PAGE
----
Skier Lindsey Vonn has been sidelined from the Olympics due to injury, but her somewhat perplexing comments to Self Magazine about celebrity weights are making headlines. Lindsay, who recently walked the runway on crutches for NY Fashion Week’s Celebrities Go Red for Women – The Heart Truth Collection, told Self:
“It was hard to go to the Met ball [last May], with people who eat lettuce and a Diet Coke for dinner. It’s difficult to be at events with a room full of women who weigh half as much as you do. That’s always tough. I don’t envy them, though, because so many of them are skinny-fat. They have more cellulite than most people. I feel like I need to give them a cheeseburger. It’s sexy and beautiful to be strong.”
Salon posted a criticism of Lindsey’s comments (parts of which are excerpted below):
Leaving aside the confusing specifics of Vonn’s critique — eating cheeseburgers for a perceived untoned physique covered in cellulite might not be a nutritionist’s recommendation — her hectoring, nasty tone is likely to keep her from getting invited back.
Vonn has long sat at the intersection of sports culture and the body fetishism: A Google search for “Lindsey Vonn Sports Illustrated” pulls up her bikini shots for the magazine’s Swimsuit Issuebefore it does any news about her long career. Vonn also posed for ESPN the Magazine styled as Sharon Stone in “Basic Instinct” moments before Stone famously uncrosses her legs.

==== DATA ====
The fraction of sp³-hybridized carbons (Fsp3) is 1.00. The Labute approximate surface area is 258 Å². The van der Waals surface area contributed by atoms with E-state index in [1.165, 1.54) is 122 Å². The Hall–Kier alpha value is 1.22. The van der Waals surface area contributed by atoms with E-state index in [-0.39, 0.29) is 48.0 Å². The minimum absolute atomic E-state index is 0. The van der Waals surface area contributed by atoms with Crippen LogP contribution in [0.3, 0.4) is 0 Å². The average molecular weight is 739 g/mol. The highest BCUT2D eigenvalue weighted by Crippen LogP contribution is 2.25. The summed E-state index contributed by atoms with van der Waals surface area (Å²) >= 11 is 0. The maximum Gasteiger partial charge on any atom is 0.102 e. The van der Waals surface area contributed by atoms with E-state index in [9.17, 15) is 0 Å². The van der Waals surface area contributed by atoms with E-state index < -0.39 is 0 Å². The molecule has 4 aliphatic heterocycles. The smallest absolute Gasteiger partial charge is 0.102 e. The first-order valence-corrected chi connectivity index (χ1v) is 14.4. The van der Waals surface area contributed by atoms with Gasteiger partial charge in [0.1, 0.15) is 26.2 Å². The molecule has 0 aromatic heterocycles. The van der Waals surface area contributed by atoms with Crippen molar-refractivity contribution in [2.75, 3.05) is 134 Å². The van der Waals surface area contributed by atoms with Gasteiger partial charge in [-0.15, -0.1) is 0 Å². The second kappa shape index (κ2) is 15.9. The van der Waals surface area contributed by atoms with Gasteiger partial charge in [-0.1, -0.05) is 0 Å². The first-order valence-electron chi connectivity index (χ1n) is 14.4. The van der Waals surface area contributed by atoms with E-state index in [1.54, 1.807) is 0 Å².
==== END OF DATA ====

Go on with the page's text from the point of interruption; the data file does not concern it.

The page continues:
Vonn, who posed for her Self interview in skintight Team USA leggings and a bra, does not face much criticism from people who don’t think she’s beautiful. Her very presence at the Met Gala was an acknowledgment not of her prowess as an athlete but of certain x-factors that include her appearance. A more gracious public figure might have acknowledged, even to herself, that the game she’s playing is not so very different from that of any of the other stars at the Met Gala. It’s sexy and beautiful to be strong, sure — but it’s sexier to be mature enough not to tear down other celebrities for attention.